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### Topic: Law of equivalents  (Read 1921 times)

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##### Law of equivalents
« on: October 10, 2013, 01:12:53 PM »
I got very confused by studying this. I could really use some good explanation. For example, the equivalent unit of K2Cr2O7 is 1/6K2Cr2O7. If in a solution nK2Cr2O7=0.1mol, we should have 6 times more of 1/6K2Cr2O7 because 6*1/6=1, but it's not true. Please help .

#### magician4

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##### Re: Law of equivalents
« Reply #1 on: October 10, 2013, 02:46:17 PM »
labelling "equivalent" without specifying what something should be equivalent to is meaningless

your example would be relevant in redox reactions with K2Cr2O7 , where each chromium went from + VI to + III , and the substance oxidized would supply one electron each: here the molar ratios, i.e. "the equivalent"  would be 1:6
... but you have to specify this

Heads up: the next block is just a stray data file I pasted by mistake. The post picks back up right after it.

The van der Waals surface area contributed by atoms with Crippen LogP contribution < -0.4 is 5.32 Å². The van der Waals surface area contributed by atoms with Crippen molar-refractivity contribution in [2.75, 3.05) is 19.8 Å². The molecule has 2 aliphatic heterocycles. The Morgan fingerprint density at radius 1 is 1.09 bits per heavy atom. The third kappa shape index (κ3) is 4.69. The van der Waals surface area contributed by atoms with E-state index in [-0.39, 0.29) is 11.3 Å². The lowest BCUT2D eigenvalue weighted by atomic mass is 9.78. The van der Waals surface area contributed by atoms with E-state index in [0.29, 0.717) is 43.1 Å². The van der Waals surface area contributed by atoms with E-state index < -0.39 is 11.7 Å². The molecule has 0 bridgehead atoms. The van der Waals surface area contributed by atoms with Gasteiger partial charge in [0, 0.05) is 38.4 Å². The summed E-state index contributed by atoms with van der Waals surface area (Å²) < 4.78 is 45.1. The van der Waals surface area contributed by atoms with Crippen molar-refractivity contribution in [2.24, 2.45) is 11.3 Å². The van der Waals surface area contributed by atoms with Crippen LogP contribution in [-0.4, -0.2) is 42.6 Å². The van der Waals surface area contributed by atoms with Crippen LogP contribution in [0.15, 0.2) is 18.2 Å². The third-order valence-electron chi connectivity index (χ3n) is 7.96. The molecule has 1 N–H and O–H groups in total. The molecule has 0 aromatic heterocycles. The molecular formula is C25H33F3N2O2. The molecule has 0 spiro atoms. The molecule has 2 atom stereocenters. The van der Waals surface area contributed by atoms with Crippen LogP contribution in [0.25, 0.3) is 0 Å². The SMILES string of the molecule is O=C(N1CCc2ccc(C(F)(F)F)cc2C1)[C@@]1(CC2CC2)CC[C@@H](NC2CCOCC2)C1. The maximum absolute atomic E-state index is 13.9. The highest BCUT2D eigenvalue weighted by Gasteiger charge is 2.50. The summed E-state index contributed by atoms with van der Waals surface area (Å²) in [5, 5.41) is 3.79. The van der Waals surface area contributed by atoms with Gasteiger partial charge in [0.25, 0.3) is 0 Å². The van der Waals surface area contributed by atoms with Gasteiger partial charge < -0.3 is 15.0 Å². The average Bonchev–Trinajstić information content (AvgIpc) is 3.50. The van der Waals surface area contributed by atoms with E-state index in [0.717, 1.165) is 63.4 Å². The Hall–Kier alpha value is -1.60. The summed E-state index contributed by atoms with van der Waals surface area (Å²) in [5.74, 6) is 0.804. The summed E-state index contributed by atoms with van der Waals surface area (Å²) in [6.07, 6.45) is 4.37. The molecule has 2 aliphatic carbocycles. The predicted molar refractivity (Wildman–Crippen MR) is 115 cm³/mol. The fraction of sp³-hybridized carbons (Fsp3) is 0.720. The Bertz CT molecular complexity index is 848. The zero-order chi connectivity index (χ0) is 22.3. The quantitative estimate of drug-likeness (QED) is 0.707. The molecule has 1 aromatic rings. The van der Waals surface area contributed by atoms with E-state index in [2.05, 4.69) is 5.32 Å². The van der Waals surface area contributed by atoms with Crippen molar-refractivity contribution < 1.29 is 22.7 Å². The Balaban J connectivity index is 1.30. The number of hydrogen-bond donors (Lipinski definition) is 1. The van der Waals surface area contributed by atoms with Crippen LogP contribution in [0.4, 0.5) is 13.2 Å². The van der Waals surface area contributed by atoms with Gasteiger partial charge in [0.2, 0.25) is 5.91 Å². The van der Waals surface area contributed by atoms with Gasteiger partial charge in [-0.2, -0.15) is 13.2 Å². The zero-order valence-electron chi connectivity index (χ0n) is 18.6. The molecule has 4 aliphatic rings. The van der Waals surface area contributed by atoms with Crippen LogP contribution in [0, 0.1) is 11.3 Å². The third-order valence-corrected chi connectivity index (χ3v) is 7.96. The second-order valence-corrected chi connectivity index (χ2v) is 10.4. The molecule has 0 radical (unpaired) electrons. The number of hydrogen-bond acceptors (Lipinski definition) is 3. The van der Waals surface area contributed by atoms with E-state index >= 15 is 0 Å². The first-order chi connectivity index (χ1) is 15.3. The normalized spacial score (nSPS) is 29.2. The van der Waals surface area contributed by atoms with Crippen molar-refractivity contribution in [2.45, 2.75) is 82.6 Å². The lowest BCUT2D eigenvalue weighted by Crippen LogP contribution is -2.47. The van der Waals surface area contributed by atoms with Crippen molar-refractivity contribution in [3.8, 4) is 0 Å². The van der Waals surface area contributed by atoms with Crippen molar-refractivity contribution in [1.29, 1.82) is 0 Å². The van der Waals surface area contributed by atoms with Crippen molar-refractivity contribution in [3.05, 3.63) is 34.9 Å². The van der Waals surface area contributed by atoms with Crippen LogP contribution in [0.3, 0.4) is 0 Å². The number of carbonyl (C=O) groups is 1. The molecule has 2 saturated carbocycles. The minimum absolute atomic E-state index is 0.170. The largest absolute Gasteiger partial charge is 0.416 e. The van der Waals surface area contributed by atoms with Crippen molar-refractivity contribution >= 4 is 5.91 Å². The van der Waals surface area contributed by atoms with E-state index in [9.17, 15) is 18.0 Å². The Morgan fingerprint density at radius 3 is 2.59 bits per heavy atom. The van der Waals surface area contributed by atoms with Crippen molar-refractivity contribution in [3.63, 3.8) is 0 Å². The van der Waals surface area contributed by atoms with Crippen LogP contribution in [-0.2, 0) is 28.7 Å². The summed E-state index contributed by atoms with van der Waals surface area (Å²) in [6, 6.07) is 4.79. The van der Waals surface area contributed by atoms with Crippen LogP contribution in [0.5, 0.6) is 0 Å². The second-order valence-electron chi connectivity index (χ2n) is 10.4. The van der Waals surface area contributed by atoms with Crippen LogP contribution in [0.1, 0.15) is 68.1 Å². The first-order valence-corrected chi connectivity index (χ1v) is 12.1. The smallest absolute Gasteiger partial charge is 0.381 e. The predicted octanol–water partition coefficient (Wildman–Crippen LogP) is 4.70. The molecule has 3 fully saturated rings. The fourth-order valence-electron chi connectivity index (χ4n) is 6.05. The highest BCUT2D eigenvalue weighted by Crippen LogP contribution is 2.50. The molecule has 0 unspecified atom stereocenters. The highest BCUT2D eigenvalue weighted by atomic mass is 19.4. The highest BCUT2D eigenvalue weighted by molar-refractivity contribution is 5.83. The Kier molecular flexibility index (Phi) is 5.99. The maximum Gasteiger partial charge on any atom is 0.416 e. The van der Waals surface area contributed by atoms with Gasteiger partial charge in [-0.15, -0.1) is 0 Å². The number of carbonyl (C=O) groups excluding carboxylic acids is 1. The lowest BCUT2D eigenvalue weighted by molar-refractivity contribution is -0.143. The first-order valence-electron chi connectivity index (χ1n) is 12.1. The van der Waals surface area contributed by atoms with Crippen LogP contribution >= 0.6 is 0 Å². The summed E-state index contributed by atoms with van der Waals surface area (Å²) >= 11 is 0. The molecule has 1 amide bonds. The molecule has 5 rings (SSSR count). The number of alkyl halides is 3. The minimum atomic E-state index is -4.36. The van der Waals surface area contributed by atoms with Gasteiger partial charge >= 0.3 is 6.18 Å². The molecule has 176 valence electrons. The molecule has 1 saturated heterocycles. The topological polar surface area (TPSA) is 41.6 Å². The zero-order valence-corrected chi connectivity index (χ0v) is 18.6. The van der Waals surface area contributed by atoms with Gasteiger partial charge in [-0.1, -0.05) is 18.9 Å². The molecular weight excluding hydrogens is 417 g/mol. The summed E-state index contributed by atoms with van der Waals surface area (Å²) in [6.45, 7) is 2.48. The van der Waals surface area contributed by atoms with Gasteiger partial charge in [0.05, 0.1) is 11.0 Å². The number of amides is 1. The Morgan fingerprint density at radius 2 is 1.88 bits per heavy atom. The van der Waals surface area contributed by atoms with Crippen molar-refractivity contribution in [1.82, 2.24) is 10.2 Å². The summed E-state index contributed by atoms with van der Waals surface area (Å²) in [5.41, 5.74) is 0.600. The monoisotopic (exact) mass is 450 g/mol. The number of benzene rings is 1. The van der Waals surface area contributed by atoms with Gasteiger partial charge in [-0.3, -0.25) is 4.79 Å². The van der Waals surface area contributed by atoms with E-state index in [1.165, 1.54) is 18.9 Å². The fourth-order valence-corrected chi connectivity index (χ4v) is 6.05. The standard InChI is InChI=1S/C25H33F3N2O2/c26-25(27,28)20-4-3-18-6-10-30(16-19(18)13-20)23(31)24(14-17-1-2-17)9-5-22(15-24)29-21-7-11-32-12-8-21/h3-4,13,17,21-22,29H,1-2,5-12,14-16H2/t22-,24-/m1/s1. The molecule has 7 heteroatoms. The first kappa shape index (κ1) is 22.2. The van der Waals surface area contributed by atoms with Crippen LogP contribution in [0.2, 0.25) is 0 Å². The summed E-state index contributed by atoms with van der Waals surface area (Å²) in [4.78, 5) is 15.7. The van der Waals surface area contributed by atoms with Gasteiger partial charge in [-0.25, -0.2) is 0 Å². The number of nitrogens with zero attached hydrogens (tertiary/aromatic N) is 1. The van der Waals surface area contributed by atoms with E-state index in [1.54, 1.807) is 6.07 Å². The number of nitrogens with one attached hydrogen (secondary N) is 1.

regards

Ingo
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##### Re: Law of equivalents
« Reply #2 on: October 11, 2013, 07:24:28 AM »
That's not the point of my confusion. I have meant for the situation you wrote.
Now, can you explain the thing I asked at the beginning?

#### Borek

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##### Re: Law of equivalents
« Reply #3 on: October 11, 2013, 08:11:34 AM »
I got very confused by studying this. I could really use some good explanation. For example, the equivalent unit of K2Cr2O7 is 1/6K2Cr2O7. If in a solution nK2Cr2O7=0.1mol, we should have 6 times more of 1/6K2Cr2O7 because 6*1/6=1, but it's not true. Please help .

Unless I am missing something, you got it reversed. If it is 1/6, then to get 1 equivalent you need 1/6 of the mole, not 6 moles.
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